Her comments on the debilitating effect of unemployment are spot-on.
by Megan McArdle
It’s easy to see why Barack Obama wants to raise the minimum wage. It’s popular with his base. It’s popular with unions, who dislike competition with low-wage labor. And it doesn’t cost the government anything ecept the cost of printing some new posters telling people what the minimum wage is.
But is it a good policy idea?
The three main considerations are the same as for any economic policy: who does it help? Who does it hurt? And what is the effect on growth?
It’s obvious who benefits from a higher minimum wage: people who get minimum wage jobs. In theory, it may also boost the incomes of people who are making near the minimum wage, as employers raise those wages to ensure that these are “better than minimum wage jobs”—though in this labor market, I wouldn’t bet on it.
But who are the people in minimum wage jobs? This is primarily being sold as a poverty-fighting tool, so it would help to know how many of the people making it are poor.
The answer seems to be no; most of the people making the minimum wage are not living in households below the poverty line. Over half the people earning minimum wage are below the age of 25; for them, this is not likely to be a permanent condition, but a first rung on the income ladder. Many are students or entry level workers who are part of established households with higher earners.
Older minimum wage workers are probably more likely to be poor, but on average, they’re not. To be sure, they’re unlikely to be wealthy–this workforce will be predominantly drawn from near-poor and lower-middle-class households. Undoubtedly, they have uses for the extra money. But it will not specifically lift people out of poverty, because most of the people earning minimum wage aren’t in poverty now.
Ironically, minimum wage workers. Or so argue conservatives. When something becomes more expensive, people tend to use less of it. Or as economists like to say, “demand curves slope downward”. Raise the minimum wage, and some of the people who now have a minimum wage job will be out of work–or see their hours cut back.
The empirical evidence for this proposition, however, is somewhat mixed. David Card and Alan Krueger have done some pretty famous work showing no disemployment effects, and since Alan Krueger is now the head of the Council of Economic Advisors, it’s not surprising that Obama is embracing a higher minimum. However, David Neumark and William Wascher have also done some pretty famous work showing that there are disemployment effects. A recent paper by Jonathan Meer and Jeremy West suggests that the effect may show up, not in firings, but as a reduction in new hiring.
On balance, I think the evidence suggests that minimum wages do reduce employment–in part because I think that when you’re arguing that demand curves don’t slope downward, you need some extraordinary proof to back up your extraordinary claim.
Yes, there are all sorts of individual wrinkles; the economy is not a neat textbook model full of perfectly smooth curves. Businesses have a fair amount of inertia, and a strong reluctance to fire people. And businesses can make up for some of the loss by cutting worker amenities or forcing them to work harder. [……..]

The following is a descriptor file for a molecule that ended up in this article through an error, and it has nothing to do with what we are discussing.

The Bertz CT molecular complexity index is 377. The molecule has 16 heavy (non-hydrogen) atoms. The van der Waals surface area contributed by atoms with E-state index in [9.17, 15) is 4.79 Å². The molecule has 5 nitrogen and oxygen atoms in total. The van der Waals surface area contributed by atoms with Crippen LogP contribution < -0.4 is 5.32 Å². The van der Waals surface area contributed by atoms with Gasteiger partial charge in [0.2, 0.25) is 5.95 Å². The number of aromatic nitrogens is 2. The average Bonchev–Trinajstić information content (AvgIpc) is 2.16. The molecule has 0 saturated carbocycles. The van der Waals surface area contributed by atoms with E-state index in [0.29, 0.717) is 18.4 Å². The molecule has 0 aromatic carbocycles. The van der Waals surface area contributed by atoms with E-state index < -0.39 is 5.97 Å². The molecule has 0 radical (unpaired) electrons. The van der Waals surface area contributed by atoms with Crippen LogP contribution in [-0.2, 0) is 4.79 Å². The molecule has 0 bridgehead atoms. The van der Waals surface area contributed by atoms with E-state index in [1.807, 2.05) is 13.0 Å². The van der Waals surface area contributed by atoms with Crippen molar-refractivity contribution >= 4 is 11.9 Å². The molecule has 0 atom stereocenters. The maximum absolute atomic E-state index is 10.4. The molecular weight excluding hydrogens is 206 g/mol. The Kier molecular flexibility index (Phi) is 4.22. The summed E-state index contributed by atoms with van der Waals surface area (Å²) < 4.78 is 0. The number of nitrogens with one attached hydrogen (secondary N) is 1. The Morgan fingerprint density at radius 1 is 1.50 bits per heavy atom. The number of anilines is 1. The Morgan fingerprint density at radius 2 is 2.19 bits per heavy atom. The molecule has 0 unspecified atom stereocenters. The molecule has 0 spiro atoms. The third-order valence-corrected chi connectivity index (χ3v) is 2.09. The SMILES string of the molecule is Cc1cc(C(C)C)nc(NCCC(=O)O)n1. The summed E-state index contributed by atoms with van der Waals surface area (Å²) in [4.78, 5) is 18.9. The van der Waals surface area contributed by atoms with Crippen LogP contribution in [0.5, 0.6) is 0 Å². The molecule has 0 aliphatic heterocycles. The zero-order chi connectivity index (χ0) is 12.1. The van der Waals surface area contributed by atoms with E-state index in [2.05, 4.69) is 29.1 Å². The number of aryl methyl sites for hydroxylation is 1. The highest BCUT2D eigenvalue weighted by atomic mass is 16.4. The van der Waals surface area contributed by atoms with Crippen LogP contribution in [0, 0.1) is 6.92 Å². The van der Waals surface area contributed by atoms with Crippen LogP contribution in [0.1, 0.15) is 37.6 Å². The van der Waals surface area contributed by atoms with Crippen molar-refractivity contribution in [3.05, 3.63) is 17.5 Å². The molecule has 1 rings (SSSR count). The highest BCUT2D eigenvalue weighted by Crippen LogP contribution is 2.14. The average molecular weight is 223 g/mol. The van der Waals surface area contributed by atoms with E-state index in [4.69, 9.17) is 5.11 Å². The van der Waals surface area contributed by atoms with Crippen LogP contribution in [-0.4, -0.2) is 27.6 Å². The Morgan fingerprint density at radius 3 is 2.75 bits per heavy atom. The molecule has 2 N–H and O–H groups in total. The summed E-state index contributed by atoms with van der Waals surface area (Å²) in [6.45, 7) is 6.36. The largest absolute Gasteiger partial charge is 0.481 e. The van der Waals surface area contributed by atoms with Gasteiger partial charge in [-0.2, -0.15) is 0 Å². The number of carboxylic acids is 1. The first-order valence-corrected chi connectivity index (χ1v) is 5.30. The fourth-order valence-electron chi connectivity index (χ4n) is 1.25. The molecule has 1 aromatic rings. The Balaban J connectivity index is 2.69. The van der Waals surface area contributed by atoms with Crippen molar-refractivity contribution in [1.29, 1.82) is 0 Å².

But I think that the evidence so far also suggests that the effect probably isn’t particularly large. If it were big, there wouldn’t be much debate over whether minimum wages reduce employment: the effects would be pretty obvious in the data.
So what about economic growth? I imagine there’s some effect, but I doubt it’s large enough to ever tease out of our noisy economic data. Of course, when growth’s anemic, you hate to lose even a hundredth of a percentage point. […….] So the debate boils down to this: should we hurt some unknown number of workers in order to help others? Right now, I think the answer is no.
The thing about unemployment is that it’s much, much worse than having a crap low-wage job. It’s worse than almost anything. It’s one of those life events that people never really recover from. Two years after a divorce or being widowed, people have adjusted, and are mostly about as happy as they were before the terrible event. But after two years of unemployment, people are still miserable. And even after they get another job, a prolonged spell of unemployment often has permanent effects on future earning power, and risk for things like depression. We should weight the losses of the people who are out of work much higher than the gains to the people who get an income boost.
In an ordinary economy, those losses probably aren’t that large. But unemployment is still in the range of 8%, and the unemployment rate for young workers, and low-skilled workers, is considerably worse than that.
With this much slack in the labor market, I don’t think we should do anything that risks raising the unemployment rate. Especially since we are already handing employers a big new labor cost: Obamacare.
Starting in 2014, employers either have to provide full-time workers with insurance, or pay a penalty for failing to do so. With the economy weak and this much slack in the labor markets, that means they already have strong incentives to reduce their workforce, or cut more of their workforce back to full time. I don’t want to increase those incentives one iota.
If we think that low-wage workers should make more money, we should increase the Earned Income Tax Credit, not force a potentially job-killing wage boost on employers. Of course, the Earned Income Tax Credit will get scored by the CBO as costing money, while a higher minimum wage won’t. But the real costs of a minimum wage are potentially much worse.
Read the rest - How to think about the minimum wage
Tags: Megan McArdle